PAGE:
Francis Poulenc Dialogues des Carmélites at the Royal Opera House. Review HERE, but first a consideration of interpretation. Interpretation is paramount to assessing any production. Criticism often latches onto things like sets and costumes because these are easy to isolate. But they're absolutely secondary to interpretation. Dialogues des Carmélites is interesting because it's austere; its meaning and methods not easy to penetrate.
The Carmelites take vows of silence, they don't fritter their lives away on frivolity. That's why Blanche chooses such a strict order. She lives in times of danger, when violence can overwhelm even the rich and protected. Her mother was killed in shocking circumstances. Neurosis is implicit in her music which wavers tremulously up and down the scale. "C'est physiquement que je n'en puis supporter le bruit, l'agitation". In a convent, everyone wears the same uniform, but you can't escape into anonymity. Hence Poulenc defines the main characters through their music and their personalities.
Robert Carsen's Dialogues des Carmelites at the ROH was first seen nearly 20 years ago. Last in December 2013, Olivier Py created a superb but different approach at the Théâtre des Champs-Elysées. Py's style is colourful, and often humorous but it brings out the beauty in the opera. When Blanche is accepted as a novice, Patricia Pétibon is transfigured, lit with silvery light. Dialogues des Carmelites, because it unfolds as a series of disconnected tableaux, is like the Stations of the Cross. This structure is significant, for Poulenc is connecting the nun's journey to the guillotine to Christ's journey to the cross. He further emphasizes the non-linear progression by writing expressive interludes which are as much part of the narrative as the text. Woodwinds sing, bells toll, and a "window" opens above the stage, the outline of trees, also lit in silver. Religious paintings often showed the Infant Jesus with a tree in the background, which will someday become his cross. When Madame de Croissy lies dying, Rosalind Plowright is shown in a bed hanging from the wall, so we can hear her voice project into the auditorium. It's also an image of Christ on the Cross. The Philharmonia Orchestra, conducted by Jérémie Rhorer, play savage, stabbing dissonances. The dying woman thinks God has forsaken her, her perception as distorted as the perspective of her bed on the wall.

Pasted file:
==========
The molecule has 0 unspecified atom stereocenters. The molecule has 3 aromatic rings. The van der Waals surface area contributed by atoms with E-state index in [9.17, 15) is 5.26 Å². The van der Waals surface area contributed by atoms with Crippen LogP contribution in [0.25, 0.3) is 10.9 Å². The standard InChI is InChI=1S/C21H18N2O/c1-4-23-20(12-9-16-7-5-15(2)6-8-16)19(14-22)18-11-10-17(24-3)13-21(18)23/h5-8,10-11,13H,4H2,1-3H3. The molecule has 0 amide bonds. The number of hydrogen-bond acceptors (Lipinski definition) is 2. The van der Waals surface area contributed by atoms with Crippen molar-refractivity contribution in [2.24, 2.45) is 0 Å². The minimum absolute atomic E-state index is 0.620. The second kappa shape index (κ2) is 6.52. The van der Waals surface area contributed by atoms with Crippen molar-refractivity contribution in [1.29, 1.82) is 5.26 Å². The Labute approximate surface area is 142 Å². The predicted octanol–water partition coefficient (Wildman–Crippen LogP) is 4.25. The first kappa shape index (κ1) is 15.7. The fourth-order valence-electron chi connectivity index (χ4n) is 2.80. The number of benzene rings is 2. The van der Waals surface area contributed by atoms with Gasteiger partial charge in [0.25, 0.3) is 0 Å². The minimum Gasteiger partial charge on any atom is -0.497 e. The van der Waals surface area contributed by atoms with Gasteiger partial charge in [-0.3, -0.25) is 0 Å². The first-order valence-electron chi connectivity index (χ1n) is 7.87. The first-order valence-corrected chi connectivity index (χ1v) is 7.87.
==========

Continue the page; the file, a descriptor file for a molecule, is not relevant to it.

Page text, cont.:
Py's use of delicate, subtle colours emphasizes spiritual purity, Sister Constance (Sandrine Piau, one of the "whitest" voices around) positively glows. At this point, Blanche can't understand the miracle of simplicity. The singing in this production is exceptional. This cast includes the finest French repertoire specialists around : Pétibon, Piau, Véronique Gens (Madam Lidoine), Sophie Koch (Mère Marie de l'Incarnation). [Indeed, the interaction between the singers is electric - the sisters "feel" like sisters, Pétibon and Piau in particular. The finest singing around at the moment, could hardly be bettered]. The male voices are just as good. They are lustrous. Topi Lehtipuu (the Chevalier de La Force) sings forcefully, but with refinement and with lustre, suggesting that Blanche will find similar inner strength when she faces her destiny.
As violence closes in, Poulenc's music takes on richer dignity. Pétibon is seen with her hair shorn, but defiantly ginger, while a chandelier glows with rich, golden light. The nuns are condemned to death. Dark, glowering chords in the music, strange angular lights grow maze-like from the floor of the stage. Brassy trumpets, pounding percussion. Yet the visual image is that of a stylized religious play, such as children might enact. At the moment of their death, the nuns are restored to innocence. "Salve Regina", they sing, lined across the stage. As each is killed, there's a thud and a singer leaves the stage. Can something as gruesome as the guillotine be shown with such beauty? Yes, for Blanche and her sisters have found a greater truth, which those without their faith cannot comprehend. Blanche is seen, arms spread wide like Christ on the cross. Her face is beatific, as she sways in a circle against a backdrop of stars.
photos : Georges Bernanos